Sue A. Kaplan

Sue A. Kaplan
Clinical Associate Professor of Public Policy

Sue Kaplan, Clinical Associate Professor, is the Associate Director of the Center for Health and Public Service Research and Interim Director of the Health Program. Current projects include an evaluation of a CDC-funded initiative to eliminate racial/ethnic health disparities in the South Bronx; the evaluation of a national program to improve the delivery of cardiovascular care to minority populations; and NIH initiative to develop and evaluate a faith-based outreach program; and technical assistance for an effort to enhance health literacy by linking adult education programs and health care providers.

Before coming to the Wagner School, Professor Kaplan was the Vice President for Planning and Director of Special Projects and Policy at the New York City Health and Hospitals Corporation. A graduate of Harvard Law School and Wesleyan University, Professor Kaplan practiced law for five years at the Washington, DC, firm of Hogan and Hartson, where she specialized in health and education law. She then served as the founding Executive Director of the New York State Council on Graduate Medical Education, and then as the Acting Vice president for Program Demonstration and Assistant to the President of the National Center on Addiction and Substance Abuse. Professor Kaplan has served on the boards of and counsels several not-for-profit organizations, and is the Chair of the Board of Trustees of the Bank Street College of Education.

Date Publication/Paper

Kaplan, S.A. 2009. Stirring up the Mud: Using a Community-Based Participatory Approach to Address Health Disparities through a Faith-Based Initiative Journal of Health Care for the Poor and Underserved. Vol. 20.4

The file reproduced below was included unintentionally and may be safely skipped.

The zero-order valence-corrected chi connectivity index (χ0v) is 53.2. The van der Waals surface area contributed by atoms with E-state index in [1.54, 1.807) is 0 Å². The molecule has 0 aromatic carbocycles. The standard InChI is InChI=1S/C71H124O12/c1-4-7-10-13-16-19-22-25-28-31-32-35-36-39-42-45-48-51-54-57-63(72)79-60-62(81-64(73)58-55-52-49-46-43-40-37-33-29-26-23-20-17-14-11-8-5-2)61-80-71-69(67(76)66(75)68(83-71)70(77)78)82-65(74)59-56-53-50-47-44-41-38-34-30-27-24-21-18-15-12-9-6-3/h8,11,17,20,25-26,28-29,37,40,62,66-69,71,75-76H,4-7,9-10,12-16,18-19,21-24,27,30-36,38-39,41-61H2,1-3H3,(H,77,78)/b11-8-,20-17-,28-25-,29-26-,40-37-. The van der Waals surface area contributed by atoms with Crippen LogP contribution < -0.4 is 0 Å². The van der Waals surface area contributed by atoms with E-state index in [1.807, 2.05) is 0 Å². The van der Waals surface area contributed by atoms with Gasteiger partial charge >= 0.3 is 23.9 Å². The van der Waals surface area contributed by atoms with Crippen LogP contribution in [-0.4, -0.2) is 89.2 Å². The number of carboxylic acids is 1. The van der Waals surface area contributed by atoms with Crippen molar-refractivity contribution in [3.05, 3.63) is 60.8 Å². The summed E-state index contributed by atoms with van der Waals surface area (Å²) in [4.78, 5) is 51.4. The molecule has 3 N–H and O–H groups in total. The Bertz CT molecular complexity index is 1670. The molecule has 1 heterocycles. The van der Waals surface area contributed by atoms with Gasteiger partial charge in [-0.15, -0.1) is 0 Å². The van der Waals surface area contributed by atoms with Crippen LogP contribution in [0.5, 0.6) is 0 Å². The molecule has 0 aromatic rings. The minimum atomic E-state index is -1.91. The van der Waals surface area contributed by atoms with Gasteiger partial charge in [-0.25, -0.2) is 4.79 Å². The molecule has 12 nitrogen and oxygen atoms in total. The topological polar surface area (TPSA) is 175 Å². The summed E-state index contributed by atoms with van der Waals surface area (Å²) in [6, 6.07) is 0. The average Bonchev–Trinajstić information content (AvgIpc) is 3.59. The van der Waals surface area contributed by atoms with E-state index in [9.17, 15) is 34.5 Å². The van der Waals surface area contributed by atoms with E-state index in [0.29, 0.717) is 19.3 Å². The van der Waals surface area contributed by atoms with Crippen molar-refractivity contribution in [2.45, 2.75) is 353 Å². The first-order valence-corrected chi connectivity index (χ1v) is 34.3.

The paper provides a mid-course assessment of the Bronx Health REACH faith-based initiative four years into its implementation.


Kaplan, S.A. & Schall, E. 2007. Engaging the Next Generation in Family Philanthropy Case Study No. 1, Andreas and Charles Bronfman Philanthropies

Every family has its own unique dynamics and conversations. Philanthropy adds a new dimension to these conversations which are often taking place both within and between generations. This is why 21/64 partnered with New York University's Robert F. Wagner Graduate School of Public Service to create a case study about multigenerational issues in family foundations. By exploring the issues of a hypothetical family in this case study, and utilizing questions in the accompanying Facilitator's Guide, families and professional advisors can begin to develop a healthy family process and productive philanthropic enterprise.


Kaplan S.A., Calman N.S., Golub M., Ruddock C. & Billings J. 2006. Fostering Organizational Change Through a Community-Based Initiative Health Promotion Practice 2006; 7:1-10.

Program funders and managers are increasingly interested in fostering changes in the policies, practices, and procedures of organizations participating in community-based initiatives. But little is know about what factors contribute to the institutionalization of change. In this study, we assess whether the organizational members of the Bronx Health REACH Coalition have begun to change their functioning and role with regard to their clients, their staff, and in the broader community, apart from their implementation of the funded programs for which they are responsible. The study identifies factors that seemed to contribute to or hinder such institutional change, and suggests several strategies for coalitions and funders that are seeking to promote and sustain organizational change.

Kaplan S.A., Calman N.S., Golub M., Davis J.H. & Billings J. 2006. Racial and Ethnic Disparities in Health: A View from the South Bronx Journal of Health Care for the Poor and Underserved 2006; 17:116-127.